When I first started working in healthcare there was very little said about capacity yet there was a lot of emphasis said about consent, especially that of informed consent. Consent to treatment, consent to an intervention, consent to support with personal care, consent to speak to a family member, consent to take photos, consent to store information or share with the GP. The list is quite endless and is a staple of not just the health care system, but our society as a whole that has grown in importance over the years.
The purpose of consent is to ensure a person’s rights are respected through seeking to confirm understanding prior to an agreement, upholding a person’s right to choose, reducing risk of distress, reducing risk of confusion or unknown impacts including that of subclauses or in adverse effects occur, as well as aiming to prevent breaches of information sharing or litigation.
As an Occupational Therapist, gaining and recording consent was drummed into me as good practice for any interaction when working with an individual, ensuring this was discussed, asked and received for each session, which was further well documented within the opening paragraph of my written records. I would also ensure that the person knew when we could or would work beyond consent – if they were in crisis and at risk of harm themselves or others, setting clear information and expectations for a therapeutic trust. Without this essential factor established prior to any support, treatment or interactions, we would as professionals be in breach of our codes of conduct, which provide health professionals with an ethical underpinning and clear direction for best practice to support person centred care.
But do we know what consent is? Can you have consent without capacity?
If we consider the root of what consent is, it can be defined as a person’s informed agreement for a given activity, task, intervention, contract, transaction or interaction. According to the medical dictionary, consent is far more than this; specifying that it is a voluntary provision of permission, therefore is not under coercion or duress, and that the individual must have ‘sufficient mental capacity and be in possession of all essential information in order to give valid consent’. This draws our attention to three core pieces of information:
- Provision of relevant information
- Sufficient Mental Capacity for the specific decision
Therefore if we are acquiring consent in our every working day, in any environment, we need to be aware of any possible influences on the individual affecting their decision making, including that our own impact. To support reflection on levels and forms of influence there are a wide range of resources available to guide consideration of this area and would prompt awareness of religion, political perspective, class, sexual orientation and other elements. To determine, this can be established through direct questioning, limiting the number of people present for gaining consent unless they are essential to support and through professional observation.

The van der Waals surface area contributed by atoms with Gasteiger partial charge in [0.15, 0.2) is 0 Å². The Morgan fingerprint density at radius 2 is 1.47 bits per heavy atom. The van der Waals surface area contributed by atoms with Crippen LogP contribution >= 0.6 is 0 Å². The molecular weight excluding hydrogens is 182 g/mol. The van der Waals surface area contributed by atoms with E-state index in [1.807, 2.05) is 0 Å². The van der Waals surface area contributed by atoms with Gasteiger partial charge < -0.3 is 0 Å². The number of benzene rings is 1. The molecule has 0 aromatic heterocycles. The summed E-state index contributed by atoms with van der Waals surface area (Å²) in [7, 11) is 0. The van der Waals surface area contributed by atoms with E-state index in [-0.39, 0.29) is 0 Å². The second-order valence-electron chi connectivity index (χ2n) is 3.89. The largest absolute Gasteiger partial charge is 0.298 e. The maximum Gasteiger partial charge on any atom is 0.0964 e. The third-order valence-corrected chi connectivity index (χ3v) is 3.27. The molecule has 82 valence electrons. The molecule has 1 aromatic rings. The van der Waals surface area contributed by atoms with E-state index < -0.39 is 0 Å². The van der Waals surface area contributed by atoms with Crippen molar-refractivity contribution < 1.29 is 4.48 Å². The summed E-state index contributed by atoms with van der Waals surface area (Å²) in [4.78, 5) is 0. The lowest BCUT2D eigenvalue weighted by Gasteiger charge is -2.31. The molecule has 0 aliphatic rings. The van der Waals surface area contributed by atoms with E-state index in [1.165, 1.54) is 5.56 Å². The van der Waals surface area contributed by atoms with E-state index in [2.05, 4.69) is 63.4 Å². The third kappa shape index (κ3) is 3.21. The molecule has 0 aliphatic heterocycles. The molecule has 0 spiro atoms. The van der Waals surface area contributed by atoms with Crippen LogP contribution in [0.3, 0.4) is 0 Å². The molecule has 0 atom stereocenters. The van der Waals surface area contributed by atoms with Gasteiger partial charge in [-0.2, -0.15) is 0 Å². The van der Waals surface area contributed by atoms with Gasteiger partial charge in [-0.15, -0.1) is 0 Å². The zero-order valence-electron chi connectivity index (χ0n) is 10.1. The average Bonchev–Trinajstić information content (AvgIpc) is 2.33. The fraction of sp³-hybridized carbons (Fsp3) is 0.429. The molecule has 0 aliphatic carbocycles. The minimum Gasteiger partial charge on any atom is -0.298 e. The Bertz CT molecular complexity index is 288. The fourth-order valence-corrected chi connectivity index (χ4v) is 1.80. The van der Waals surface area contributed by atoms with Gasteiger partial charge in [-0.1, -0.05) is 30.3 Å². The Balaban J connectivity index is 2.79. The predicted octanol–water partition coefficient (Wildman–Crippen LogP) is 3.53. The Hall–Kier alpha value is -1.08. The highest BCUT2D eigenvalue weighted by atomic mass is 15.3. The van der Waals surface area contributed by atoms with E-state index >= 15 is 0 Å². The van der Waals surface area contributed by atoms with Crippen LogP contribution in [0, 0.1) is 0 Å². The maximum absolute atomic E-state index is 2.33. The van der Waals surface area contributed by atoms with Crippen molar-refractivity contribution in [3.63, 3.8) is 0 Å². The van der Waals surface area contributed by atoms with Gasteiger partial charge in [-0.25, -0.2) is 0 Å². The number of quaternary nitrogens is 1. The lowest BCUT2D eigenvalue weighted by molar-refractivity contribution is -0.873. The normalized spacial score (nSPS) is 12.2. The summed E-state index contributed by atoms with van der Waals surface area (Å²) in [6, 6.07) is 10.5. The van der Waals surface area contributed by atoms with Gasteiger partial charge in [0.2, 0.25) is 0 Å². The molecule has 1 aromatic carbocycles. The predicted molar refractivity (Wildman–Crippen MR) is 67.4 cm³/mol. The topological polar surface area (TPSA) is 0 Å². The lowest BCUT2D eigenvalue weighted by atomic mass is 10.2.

To confirm an individual has understood all the information surrounding the specific decision, this can be supported through ensuring it should be in an accessible format and language for that individual. I would observe that for a person to just say ‘yes’ or ‘no’ is not typically enough to confirm, rather they need to be able to reiterate and put in their own words what they are agreeing to. If they are unable to expand their responses due to their health conditions, careful grading of the interaction, use of sequential well formed closed questions and documentation needs to proceed in order to support that individual to communicate their views.
While the third point addresses the vital need for sufficient Mental Capacity. To determine mental capacity, it must address a specific decision, you can not state or presume a person does not have capacity. Once the decision has been identified, you assess whether the individual can understand the relevant information about the decision, retain this for long enough to weigh up their decision, considering the risks and benefits then communicate their decision. If unable to do this, do they have any cognitive impairment, short or long term, that is affecting this decision making process and how/why? If they do, will they regain capacity? In which case, can the decision be delayed until this point. Failing this, a Best Interest decision, consulting all relevant parties and using the guidance to determine, must be completed.
In terms of the use of ‘sufficient’ this refers to the threshold for capacity. This threshold of capacity is often lower than people presume, it considers what would the average ten people on a London bus understand surrounding that decision – which is also known as in the balance of probabilities.
So as you can see, consent and capacity are intrinsically linked. It is therefore quite surprising that we do not more commonly speak of Mental Capacity in the same way we do of consent. Especially since the Mental Capacity Act (2005) came into force in 2007, yet we continue to keep consent and capacity so separated. However, I believe there is great potential to start making more use of Mental Capacity guidance when it comes to consent as this will help professionals attain a better level of consent and will also help protect and safeguard vulnerable people and promote their voice.